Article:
Personal Privacy in an Information Society. The Individual Under the Family Educationalrights And Privacy Act


In spite of the limited and rather uneven implementation experience to date, the Commission was able to draw some reasonably reliable conclusions about the degree to which practices under FERPA meet the Commission's recommended public-policy objectives. The concerns expressed in its objectives are precisely those that led to the passage of FERPA: namely, minimizing intrusiveness; keeping recorded information from being a source of unfairness in decisions made on the basis of it; and establishing a legitimate, enforceable expectation of confidentiality. The complaints and abuses documented by parent and student groups, and the guidelines from the two Russell Sage studies cited above, also centered on these three objectives.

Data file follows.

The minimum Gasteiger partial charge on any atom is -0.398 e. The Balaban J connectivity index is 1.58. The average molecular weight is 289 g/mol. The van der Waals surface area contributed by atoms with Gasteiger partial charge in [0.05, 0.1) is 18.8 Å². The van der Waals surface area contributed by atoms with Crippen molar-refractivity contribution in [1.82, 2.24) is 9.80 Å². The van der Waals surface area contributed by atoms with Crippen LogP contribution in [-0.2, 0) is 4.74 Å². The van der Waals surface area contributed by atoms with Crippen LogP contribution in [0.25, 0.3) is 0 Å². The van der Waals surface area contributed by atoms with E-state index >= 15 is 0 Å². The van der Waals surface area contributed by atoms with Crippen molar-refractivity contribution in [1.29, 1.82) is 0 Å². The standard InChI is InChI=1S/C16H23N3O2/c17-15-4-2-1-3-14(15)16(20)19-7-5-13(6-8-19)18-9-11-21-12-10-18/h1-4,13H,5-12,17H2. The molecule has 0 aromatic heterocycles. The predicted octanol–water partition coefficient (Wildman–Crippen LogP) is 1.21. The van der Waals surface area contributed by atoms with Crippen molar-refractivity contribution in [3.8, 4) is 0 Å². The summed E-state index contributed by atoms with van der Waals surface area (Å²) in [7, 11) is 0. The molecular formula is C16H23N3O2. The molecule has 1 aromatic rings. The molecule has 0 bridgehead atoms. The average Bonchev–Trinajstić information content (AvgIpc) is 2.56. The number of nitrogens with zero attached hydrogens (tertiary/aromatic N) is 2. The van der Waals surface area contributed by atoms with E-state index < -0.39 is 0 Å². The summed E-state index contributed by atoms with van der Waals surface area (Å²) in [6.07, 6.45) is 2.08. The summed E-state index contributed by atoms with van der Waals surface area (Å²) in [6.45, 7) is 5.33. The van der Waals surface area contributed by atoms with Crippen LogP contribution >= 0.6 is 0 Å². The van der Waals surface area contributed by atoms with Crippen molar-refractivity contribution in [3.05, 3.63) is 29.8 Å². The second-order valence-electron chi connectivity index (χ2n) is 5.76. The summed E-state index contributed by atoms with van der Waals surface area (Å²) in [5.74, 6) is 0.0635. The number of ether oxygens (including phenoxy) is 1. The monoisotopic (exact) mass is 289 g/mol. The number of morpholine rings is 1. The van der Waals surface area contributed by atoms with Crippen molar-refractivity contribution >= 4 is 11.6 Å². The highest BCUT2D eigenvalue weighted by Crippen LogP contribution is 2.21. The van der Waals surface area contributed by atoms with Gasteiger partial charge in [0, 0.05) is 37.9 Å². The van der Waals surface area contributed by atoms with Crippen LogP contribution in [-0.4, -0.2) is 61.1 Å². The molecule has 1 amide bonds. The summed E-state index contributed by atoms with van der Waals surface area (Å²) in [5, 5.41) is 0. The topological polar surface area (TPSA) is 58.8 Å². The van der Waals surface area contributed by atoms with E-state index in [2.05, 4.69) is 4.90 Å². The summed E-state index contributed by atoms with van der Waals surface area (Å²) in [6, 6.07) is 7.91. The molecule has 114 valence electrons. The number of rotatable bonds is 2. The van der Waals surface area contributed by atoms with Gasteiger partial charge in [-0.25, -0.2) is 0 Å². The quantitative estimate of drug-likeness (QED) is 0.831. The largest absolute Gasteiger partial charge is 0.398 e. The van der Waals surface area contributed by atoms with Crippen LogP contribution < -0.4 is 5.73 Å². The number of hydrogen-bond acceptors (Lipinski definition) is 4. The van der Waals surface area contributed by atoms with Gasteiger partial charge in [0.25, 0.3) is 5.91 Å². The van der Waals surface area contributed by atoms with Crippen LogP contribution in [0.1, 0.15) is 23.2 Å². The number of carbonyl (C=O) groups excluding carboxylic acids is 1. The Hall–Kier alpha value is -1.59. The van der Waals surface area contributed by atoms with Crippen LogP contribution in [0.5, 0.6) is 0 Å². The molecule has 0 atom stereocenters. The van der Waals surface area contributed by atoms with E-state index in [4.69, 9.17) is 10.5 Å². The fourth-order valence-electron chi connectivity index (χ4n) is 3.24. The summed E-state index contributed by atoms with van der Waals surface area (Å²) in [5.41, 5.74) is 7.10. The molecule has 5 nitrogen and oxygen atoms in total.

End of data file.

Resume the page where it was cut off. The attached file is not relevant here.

The statute, however, does not fully achieve the Commission's three objectives. There are significant gaps in its coverage of institutions and types of records, and the enforcement mechanisms it relies on are too weak to support its strategy of enforced self-regulation.